The Future Comes Home

This year’s New American Home is high-tech, luxurious and very expensive—but in many ways, it may show the way forward for the rest of us.

Photo by Trent Bell

Photo by Trent Bell

For an architect, there are few better testing grounds for fresh ideas than the raw Southwestern desert. So there’s a wonderful air of possibility to this year’s New American Home at Sky Terrace in Henderson. The home—designed by Jeffrey Berkus Architect and built by Element Building Company, with interiors by Marc-Michaels Interior Design—represents not only an attempt to help the Valley emerge from the after-effects of the Great Recession, but also an effort to push the boundaries of the modern home.

The New American Home is an annual project organized by the National Association of Home Builders to showcase advances in home design and construction; the homes alternate between Orlando, Florida, and the Las Vegas Valley, the rotating hosts of the NAHB convention. The program hopes to inspire the industry through the use of the latest products, materials and sustainable design practices. It’s a showcase for long-term vision and go-for-broke ambition.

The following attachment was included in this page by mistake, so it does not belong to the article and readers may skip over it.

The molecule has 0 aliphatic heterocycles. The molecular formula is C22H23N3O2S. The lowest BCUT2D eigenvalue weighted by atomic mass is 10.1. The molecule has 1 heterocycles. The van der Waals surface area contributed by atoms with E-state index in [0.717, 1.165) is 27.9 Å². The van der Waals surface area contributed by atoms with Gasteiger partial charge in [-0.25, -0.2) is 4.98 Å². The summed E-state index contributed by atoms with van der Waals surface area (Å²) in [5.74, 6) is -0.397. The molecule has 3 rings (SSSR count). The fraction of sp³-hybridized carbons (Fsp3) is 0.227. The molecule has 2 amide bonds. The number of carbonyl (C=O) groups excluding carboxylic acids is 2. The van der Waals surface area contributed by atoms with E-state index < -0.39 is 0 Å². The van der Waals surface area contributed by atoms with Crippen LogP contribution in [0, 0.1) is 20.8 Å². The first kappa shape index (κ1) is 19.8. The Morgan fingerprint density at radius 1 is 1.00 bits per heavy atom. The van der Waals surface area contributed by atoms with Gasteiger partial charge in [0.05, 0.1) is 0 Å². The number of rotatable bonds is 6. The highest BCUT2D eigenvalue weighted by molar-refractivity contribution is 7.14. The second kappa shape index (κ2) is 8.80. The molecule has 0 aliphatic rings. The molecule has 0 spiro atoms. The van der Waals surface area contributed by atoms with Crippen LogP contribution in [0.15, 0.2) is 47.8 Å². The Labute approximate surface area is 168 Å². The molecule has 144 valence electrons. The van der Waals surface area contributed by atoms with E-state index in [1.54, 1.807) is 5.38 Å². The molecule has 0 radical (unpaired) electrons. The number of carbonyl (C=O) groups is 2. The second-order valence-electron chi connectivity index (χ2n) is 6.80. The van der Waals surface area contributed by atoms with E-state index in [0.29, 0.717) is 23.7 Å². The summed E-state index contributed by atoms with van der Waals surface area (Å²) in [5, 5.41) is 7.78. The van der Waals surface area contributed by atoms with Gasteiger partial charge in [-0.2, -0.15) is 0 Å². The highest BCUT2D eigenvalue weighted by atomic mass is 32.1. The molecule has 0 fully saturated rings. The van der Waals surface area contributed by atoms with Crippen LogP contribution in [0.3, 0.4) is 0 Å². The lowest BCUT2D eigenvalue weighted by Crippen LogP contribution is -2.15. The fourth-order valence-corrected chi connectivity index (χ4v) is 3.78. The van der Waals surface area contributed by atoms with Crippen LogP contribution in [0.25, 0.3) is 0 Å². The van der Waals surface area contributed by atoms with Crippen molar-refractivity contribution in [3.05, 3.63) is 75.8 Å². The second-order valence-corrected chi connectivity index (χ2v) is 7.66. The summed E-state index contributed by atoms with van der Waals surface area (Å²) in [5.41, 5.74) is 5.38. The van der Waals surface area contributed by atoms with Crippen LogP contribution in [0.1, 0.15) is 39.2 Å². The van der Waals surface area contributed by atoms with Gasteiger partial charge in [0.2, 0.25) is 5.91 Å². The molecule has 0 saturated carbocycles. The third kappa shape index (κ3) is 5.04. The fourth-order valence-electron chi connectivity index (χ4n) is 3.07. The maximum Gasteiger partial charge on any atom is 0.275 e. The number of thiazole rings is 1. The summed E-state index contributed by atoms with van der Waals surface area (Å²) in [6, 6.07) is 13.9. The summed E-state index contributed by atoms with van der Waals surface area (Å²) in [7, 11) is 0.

This year’s New American Home aims particularly high—and it should. It doesn’t seek to teach a lesson that is instantly transferrable to the average homeowner in America. Much like couture fashion, the home employs an incredible attention to detail and luxury. Nonetheless, as an architect I believe there are important lessons here for those interested in the “everyday” kind of home.

Architecture may be the slowest art. Music, fashion, graphic design and other creative fields generally set the cultural course well in advance of the often-lengthy process of design and construction. But when change does reach architecture, the impact can be sweeping, and it affects our lives deeply (think of architecture’s adjustment to the automobile in the second quarter of the 20th century). We’re in the midst of such a leap now. As technology fuses with our everyday lives, we see the inclusion of devices and the control they offer as integral aspects of the buildings in which we live and work.